Planning a dinner for friends or family usually involves a quick browse through a favourite recipe book and, after the dishes are selected, a trip to the supermarket with the shopping list. As you trundle up and down the aisles loading the trolley with ingredients, anxious to get home, does it cross your mind that the beans you are about to purchase were grown in Kenya and the peaches that you so badly need for the dessert do not look that juicy because they were picked a good four weeks ago in Turkey? The reason: they are not in season.
It is a sad but true fact that, seduced and inspired by watching super chefs create wonderful dishes, we now demand a colourful and huge array of exotic ingredients all year round to fulfil our culinary fantasies, and supermarkets are only too happy to oblige.
When did we become so disconnected with the food we put into our mouths, so unaligned with what nature produces, and so unfaithful to the farmers working hard within our communities? Convenience has replaced well being, which does not bode well for the health of our families.
Man has eaten according to the providence of the seasons for centuries; this enables us to acquire healthy produce when our bodies require it. The fresher the food, the higher in nutrients, vitamins and minerals it will be, providing us with powerful antioxidants needed to fight disease and maintain optimum health. It makes nutritional sense.
Seasonal produce also usually requires less spraying with pesticides as it is grown when nature intended. Crops from different regions have adapted naturally over the years, to suit their environment.
In spring, fresh green salad, crops peas, beans and fresh herbs are available after the heavier diet of winter. As we enter summer, a huge array of fresh produce is available, much of which can be eaten raw during the hottest months. It is not by chance that much of the produce - such as butternut, pumpkins and onions - that we harvest during autumn are suitable to be stored for the winter months, when fresh produce is more limited.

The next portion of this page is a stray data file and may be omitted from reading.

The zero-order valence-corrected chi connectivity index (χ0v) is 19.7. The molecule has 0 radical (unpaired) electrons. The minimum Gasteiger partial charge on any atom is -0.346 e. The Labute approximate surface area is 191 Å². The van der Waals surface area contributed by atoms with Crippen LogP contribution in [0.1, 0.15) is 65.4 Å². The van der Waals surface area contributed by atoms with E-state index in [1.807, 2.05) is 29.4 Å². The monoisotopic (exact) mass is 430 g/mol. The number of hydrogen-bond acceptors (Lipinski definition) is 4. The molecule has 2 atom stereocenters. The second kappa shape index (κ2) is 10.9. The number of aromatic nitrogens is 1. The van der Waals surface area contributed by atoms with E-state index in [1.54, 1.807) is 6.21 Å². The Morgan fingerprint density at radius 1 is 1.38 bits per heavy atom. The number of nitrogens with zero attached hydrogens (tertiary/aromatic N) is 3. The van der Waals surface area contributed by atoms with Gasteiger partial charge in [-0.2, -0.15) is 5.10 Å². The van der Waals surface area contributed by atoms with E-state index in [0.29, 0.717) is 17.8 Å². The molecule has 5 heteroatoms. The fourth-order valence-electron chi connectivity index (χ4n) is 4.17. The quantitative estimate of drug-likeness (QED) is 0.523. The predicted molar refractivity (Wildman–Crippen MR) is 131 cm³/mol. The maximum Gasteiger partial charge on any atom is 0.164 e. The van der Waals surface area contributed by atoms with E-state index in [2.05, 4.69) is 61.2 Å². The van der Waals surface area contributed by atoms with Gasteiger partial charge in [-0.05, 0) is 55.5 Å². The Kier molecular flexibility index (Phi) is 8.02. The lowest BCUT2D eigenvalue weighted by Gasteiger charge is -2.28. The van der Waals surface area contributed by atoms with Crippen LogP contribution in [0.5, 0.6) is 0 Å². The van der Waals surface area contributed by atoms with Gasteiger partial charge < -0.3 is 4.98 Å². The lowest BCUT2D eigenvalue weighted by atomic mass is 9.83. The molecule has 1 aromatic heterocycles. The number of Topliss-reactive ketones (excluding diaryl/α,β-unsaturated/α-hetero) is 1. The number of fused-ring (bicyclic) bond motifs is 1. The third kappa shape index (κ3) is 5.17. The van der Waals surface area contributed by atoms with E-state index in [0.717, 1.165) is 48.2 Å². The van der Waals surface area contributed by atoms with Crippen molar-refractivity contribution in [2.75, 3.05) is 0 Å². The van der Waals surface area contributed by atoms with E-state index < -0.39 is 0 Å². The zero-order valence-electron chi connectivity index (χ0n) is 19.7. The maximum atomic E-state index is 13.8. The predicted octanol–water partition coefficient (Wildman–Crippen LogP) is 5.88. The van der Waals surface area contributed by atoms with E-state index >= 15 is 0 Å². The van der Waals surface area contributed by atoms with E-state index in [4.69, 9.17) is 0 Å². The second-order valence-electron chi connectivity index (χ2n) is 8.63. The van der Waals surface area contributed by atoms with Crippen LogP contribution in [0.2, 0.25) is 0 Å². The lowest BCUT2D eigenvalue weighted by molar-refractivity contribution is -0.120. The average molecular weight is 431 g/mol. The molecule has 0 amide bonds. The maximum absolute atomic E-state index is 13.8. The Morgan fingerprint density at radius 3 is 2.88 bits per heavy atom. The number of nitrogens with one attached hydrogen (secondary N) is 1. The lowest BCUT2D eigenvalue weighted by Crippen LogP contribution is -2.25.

Sustainable farming should be an important contributor to local business; it makes economic sense and the community benefits in the long run. Who benefits from flying fresh produce to the other end of the world? Not the farmer, not the consumer and certainly not our precious environment?
In order for us to return to a more sustainable food system, we need to encourage and support local growers, local shops and the many farmers markets that have sprung up all around the country. We also need to reintroduce ourselves to the natural growing seasons of the food we eat, and grow more produce ourselves, whether in a large garden or on a city windowsill.
The rewards will be fresher, more nutritional produce, at a more affordable price, that will ensure better health.
Christine Stevens has farmed organically for the last 10 years, in the Western Cape. Here she produces a range of award winning quality Organic Wines under the Mountain Oaks Label and grows a range of Organic fruit and Vegetables . She has written two books 'Harvest' and 'Harvest Diaries', both about food and life on an Organic Farm. More information can be found at the Mountain Oaks Facebook page.